2017 NRL - Grant Trouville © NRL Photos

Souths competed hard for most of the night but in the end the Sharks were a touch too good, the 26-12 win seeing them remain well and truly in the fight for a place in the top four.

While again making too many errors for the liking of coach Shane Flanagan, there was enough to like about the effort to suggest the Sharks can find some consistency and continue to mount a charge in the weeks to come.

It was also a night to celebrate the 300th NRL game for Luke Lewis, with the veteran back rower again delivering a trademark performance.

But what were the key points to come from the game? Here’s what we thought.

1. A night to celebrate
He would have enjoyed the occasion, the good wishes from friends, family and the current Sharks playing group, but Luke Lewis will likely also look back and remember an extremely busy week.

Certainly worthy of all the attention and the accolades that came his way, Lewis is a no frills type off the field and the extensive media commitments throughout the week and the fuss and fanfare on game day would have somewhat altered his normally regimented game preparation.

All that being said, Lewis was his usual self, his defence first class, while his kick chase and energy was the same as the 299 games he had played before.

His first NRL coach at the Panthers Royce Simmons summed it up when congratulating Lewis on his achievement and offering words of encouragement prior to kick off, when he said the best thing about Luke Lewis is he has had a ‘dig’ every time he has taken the field.

It was the case for game 300 and there’s a big chance the same thing will occur in match 301 in Auckland next week.

2. The other ‘old’ bloke delivers
While he was happy to take a backseat to fellow veteran Luke Lewis, Paul Gallen certainly stepped up once again to show why he is looking to finalise a new contract for 2018.

In 67 minutes Gallen made 26 hit ups, churning out 253 metres despite the Souths big boys bashing, smashing and doing whatever they could to nullify his influence.

Throw in 25 tackles and it isn’t hard to see why Gallen is such an important cog in the Sharks machine in 2017.

He carries the ‘C’ as the captain but is also the heart and soul of the team and the Sharks inspirational leader.

3. Back five on fire
They were an integral part of the premiership success in 2016 and while the faces and names have changed only slightly, the Sharks back five, in the fullback, wingers and centres, again turned in inspiring performances.

With their fast feet and powerful running troubling the big Souths pack, the back five carried the ball strongly all night, getting their team out of defensive end of the field and on the front foot time and time again.

Led by Valentine Holmes at the back with 172 metres, Gerard Beale was outstanding (123), Ricky Leutele again consistent (150) and Sosaia Feki strong as usual (112), with those four running for more than 100 metres.

Add Kurt Capewell’s contribution with his incisive darts from dummy half and running from one off the ruck and their combined 614 run metres almost doubled that of their Rabbitohs' opposites who could only manage 316 metres in response.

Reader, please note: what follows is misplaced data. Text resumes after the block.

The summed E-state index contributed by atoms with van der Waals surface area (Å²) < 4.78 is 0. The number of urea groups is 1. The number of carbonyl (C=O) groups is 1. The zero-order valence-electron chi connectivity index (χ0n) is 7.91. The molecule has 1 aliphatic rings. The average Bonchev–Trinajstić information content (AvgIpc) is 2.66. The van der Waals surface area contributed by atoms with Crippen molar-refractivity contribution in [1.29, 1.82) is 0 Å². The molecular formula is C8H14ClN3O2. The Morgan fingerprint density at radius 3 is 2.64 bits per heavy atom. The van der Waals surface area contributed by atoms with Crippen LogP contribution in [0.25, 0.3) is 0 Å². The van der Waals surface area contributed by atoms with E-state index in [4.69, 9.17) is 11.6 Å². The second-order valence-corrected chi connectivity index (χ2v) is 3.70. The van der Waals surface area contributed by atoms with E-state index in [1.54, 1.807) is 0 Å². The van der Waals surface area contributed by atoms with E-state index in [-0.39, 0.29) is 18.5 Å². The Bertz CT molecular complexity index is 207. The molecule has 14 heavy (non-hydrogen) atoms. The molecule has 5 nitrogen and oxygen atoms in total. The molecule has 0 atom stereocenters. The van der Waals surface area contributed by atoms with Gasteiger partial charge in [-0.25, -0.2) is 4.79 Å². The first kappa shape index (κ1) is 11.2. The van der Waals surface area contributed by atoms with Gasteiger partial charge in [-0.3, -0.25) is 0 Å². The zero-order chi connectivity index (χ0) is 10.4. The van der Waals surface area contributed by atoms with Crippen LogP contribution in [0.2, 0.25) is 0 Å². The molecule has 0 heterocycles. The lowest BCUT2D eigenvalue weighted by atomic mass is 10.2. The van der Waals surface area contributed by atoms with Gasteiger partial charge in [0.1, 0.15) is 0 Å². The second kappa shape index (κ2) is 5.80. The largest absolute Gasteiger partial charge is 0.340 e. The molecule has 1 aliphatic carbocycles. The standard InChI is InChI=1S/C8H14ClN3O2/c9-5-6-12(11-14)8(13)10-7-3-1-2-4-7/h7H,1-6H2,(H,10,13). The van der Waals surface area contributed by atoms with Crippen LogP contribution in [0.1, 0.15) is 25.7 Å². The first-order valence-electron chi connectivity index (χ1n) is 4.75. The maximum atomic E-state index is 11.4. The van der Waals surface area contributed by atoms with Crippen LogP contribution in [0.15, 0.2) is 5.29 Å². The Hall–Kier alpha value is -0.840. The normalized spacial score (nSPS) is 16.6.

Two tries, one to Beale and a late four pointer to Leutele was cream on the top and its not hard to see why the Sharks back five are up there amongst the best in the business.

4. Hooker rotation a winner
Mick Ennis retired at the end of 2016 and for some it was all doom and gloom.

In comes Jayden Brailey and a workable solution had been found. Unfortunately the rookie suffers a broken jaw, ruling him out for an extended period, then one of the potential replacements in Daniel Mortimer takes up a lucrative deal in the UK Super League.

But fear not, the problem looks to have again been solved with the partnership of Fa’amanu Brown and James Segeyaro more than capably handling the job in the win over Souths.

Brown was creative and solid in defense in 33 minutes, and although the stats might say he only ran for three metres, what a three metres is was.

Capitalising on a quick play the ball close to the line, a bit of slight of hand, a shimmy and shake and Brown had dived over for the Sharks second try of the night.

Then in his second game back from 15 weeks out Segeyaro gets through an enterprising 47 minutes, regularly threatening with his speed out of dummy half.

Who will wear the nine shirt going forward remains to be seen, with Brailey to eventually return, but Coach Shane Flanagan found another extremely workable solution with last nights hooking partnership.

5. Young Sharks challenged – but too good
We haven’t mentioned them lately in Five Key Points but after another victory, this one a 40-14 win over Souths, the NYC Sharks again deserve some praise.

While the final score line may have indicated another comfortable triumph for a team which sits five points clear at the top of the Holden Cup ladder, last night’s match was far from that.

Souths turned up in a determined mood, ran hard and tackled hard in the opening exchanges and before they knew it, the Sharks were behind 14-0.

They worked their way back into the contest with a first half try but their 10-game winning streak was under pressure as they trailed 14-6 at the break.

John Morris’s group however has class, composure and plenty of resilience, sticking to the plan and trusting their ability in the second period as they ran away with the points.

Kyle Flanagan with two tries and six goals added to his tally as the NYC’s leading point scorer but he had plenty of willing helpers.

They young Sharks were challenged, but again proved too good.